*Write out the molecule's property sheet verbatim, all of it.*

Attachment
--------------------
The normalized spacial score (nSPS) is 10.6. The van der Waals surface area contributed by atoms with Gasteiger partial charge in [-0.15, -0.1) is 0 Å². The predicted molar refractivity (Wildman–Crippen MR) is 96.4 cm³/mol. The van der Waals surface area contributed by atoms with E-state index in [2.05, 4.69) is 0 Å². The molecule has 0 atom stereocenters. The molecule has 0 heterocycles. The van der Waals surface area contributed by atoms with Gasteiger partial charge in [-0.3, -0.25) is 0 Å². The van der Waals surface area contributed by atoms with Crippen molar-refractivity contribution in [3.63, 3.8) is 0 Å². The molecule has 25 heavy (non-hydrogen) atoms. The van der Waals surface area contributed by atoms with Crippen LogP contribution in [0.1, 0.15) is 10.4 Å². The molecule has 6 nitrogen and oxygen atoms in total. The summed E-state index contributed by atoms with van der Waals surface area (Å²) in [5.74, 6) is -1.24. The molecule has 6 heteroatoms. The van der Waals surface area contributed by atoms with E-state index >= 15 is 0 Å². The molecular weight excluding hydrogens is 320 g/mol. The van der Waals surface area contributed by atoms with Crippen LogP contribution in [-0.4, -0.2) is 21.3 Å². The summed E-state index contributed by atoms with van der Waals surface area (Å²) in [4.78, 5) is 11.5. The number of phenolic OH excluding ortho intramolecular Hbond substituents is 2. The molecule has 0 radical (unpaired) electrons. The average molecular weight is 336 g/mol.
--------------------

The normalized spacial score (nSPS) is 10.6. The van der Waals surface area contributed by atoms with Gasteiger partial charge in [-0.15, -0.1) is 0 Å². The predicted molar refractivity (Wildman–Crippen MR) is 96.4 cm³/mol. The van der Waals surface area contributed by atoms with E-state index in [2.05, 4.69) is 0 Å². The molecule has 0 atom stereocenters. The molecule has 0 heterocycles. The van der Waals surface area contributed by atoms with Gasteiger partial charge in [-0.3, -0.25) is 0 Å². The van der Waals surface area contributed by atoms with Crippen molar-refractivity contribution in [3.63, 3.8) is 0 Å². The molecule has 25 heavy (non-hydrogen) atoms. The van der Waals surface area contributed by atoms with Crippen LogP contribution in [0.1, 0.15) is 10.4 Å². The molecule has 6 nitrogen and oxygen atoms in total. The summed E-state index contributed by atoms with van der Waals surface area (Å²) in [5.74, 6) is -1.24. The molecule has 6 heteroatoms. The van der Waals surface area contributed by atoms with E-state index >= 15 is 0 Å². The molecular weight excluding hydrogens is 320 g/mol. The van der Waals surface area contributed by atoms with Crippen LogP contribution in [-0.4, -0.2) is 21.3 Å². The summed E-state index contributed by atoms with van der Waals surface area (Å²) in [4.78, 5) is 11.5. The number of phenolic OH excluding ortho intramolecular Hbond substituents is 2. The molecule has 0 radical (unpaired) electrons. The average molecular weight is 336 g/mol.